If you’re a voice talent with your contact information on the Web, you may have seen rashes of email scams. Over the last few weeks, many of my VO colleagues have received emails from potential scammers. Education and awareness are the best defense for keeping your voiceover career safe. Always practice safety online and in business; it may prevent you from being scammed.
Scams are no joke, and you should practice safety on and off-line. Voiceover talent Doug Turkel writes in his April 2016 blog, Anatomy of a Voiceover Scam, about direct email scams targeting voice actors. His story is eye-opening as to some of the tactics used by these electronic predators. Unfortunately, the list of scams has increased since Doug’s 2016 article.
These Hoods are not Merry Men
You may think that times are changing, and voiceover scams are of a lesser concern today. Unfortunately, the opposite is true. The list of ways and methods unsuspecting new and existing voice talent can be ripped off is expanding.
Gravy for the Brain list popular scam methods targeted at voiceover talent. They include:
- Royalty Scams
- Voiceover Demo Reels
- Pay to Play (P2P) Sites
- Voiceover Training
In Voiceover Scams: How to Stop Getting Ripped Off (27th January 2017) Hugh Edwards writes that royalty scams are among the most common scams. “These scams are much more common and are actually worse because they happen all the time in our industry and are easily missed. They aren’t asking you to send them money, but they are conning you into not receiving the right amount of remuneration in the first place,” says Edwards.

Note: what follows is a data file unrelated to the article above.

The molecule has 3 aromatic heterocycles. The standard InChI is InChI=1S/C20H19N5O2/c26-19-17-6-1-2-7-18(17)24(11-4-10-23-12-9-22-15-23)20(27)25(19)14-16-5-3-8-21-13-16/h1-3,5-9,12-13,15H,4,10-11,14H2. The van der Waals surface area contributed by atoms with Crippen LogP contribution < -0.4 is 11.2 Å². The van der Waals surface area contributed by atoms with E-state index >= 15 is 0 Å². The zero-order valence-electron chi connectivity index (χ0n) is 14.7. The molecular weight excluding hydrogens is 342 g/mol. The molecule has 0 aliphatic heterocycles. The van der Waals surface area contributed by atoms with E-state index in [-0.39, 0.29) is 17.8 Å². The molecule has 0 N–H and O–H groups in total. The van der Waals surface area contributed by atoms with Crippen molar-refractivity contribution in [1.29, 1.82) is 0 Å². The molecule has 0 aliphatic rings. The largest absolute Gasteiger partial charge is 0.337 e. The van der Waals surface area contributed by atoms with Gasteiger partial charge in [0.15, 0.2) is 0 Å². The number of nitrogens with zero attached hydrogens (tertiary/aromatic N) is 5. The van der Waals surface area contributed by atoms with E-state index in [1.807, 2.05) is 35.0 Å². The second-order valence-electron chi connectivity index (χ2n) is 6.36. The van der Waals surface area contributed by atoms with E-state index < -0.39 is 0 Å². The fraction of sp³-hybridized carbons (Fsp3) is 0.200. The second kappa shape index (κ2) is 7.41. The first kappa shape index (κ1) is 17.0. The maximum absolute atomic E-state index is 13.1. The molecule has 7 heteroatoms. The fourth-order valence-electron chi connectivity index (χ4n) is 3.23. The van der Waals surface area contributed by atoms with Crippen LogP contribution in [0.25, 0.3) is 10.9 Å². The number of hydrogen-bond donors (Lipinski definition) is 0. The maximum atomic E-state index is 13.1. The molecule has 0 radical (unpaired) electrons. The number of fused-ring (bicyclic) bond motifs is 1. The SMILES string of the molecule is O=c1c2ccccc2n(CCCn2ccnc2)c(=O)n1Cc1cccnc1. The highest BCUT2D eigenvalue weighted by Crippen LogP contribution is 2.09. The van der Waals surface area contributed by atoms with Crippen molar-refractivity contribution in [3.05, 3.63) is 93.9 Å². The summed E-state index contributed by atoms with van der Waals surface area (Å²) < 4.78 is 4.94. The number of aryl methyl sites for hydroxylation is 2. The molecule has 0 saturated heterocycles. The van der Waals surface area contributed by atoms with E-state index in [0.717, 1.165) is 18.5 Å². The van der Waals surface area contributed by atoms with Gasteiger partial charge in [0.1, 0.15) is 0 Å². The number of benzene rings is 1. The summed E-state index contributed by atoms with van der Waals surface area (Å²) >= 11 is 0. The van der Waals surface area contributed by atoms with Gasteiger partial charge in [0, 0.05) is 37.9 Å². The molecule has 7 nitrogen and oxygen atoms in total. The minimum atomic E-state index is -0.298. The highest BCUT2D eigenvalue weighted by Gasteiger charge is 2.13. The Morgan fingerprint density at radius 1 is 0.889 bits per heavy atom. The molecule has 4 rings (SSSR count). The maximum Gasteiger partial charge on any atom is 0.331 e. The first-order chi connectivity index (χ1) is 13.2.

Voiceover Demo Reel production is also an area that has been a feeding ground for the unscrupulous. In 5 Ways To Spot Predatory Demo Coaches, Dave Courvoisier notes the cues to spotting overnight voiceover production houses. “They will typically promise that a weekend’s work in their studio (usually out of town) will result in a dynamite demo you can take to any agent anywhere to get voiceover jobs.”
Voiceover Training is not based upon vague processes or promises. Becoming a successful voice talent involves understanding one’s capabilities and learning how to run a voice acting business successfully. No voiceover coach or demo production company can promise mastery of voice acting in a single weekend or through a few Web-based seminars. The business of voiceacting involves training and marketing. There is no short cut around acquiring and getting the knowledge to build and maintain a successful voiceover business.
Be Safe Not Sorry
Voiceover work is exciting and fulling, so take time to research all too-good-to-be-true jobs, training, and promised royalties that could end up costing your aspiration and passion for voiceovers. Protect what you love so you can do what you love for as long as you want.
Break a lip!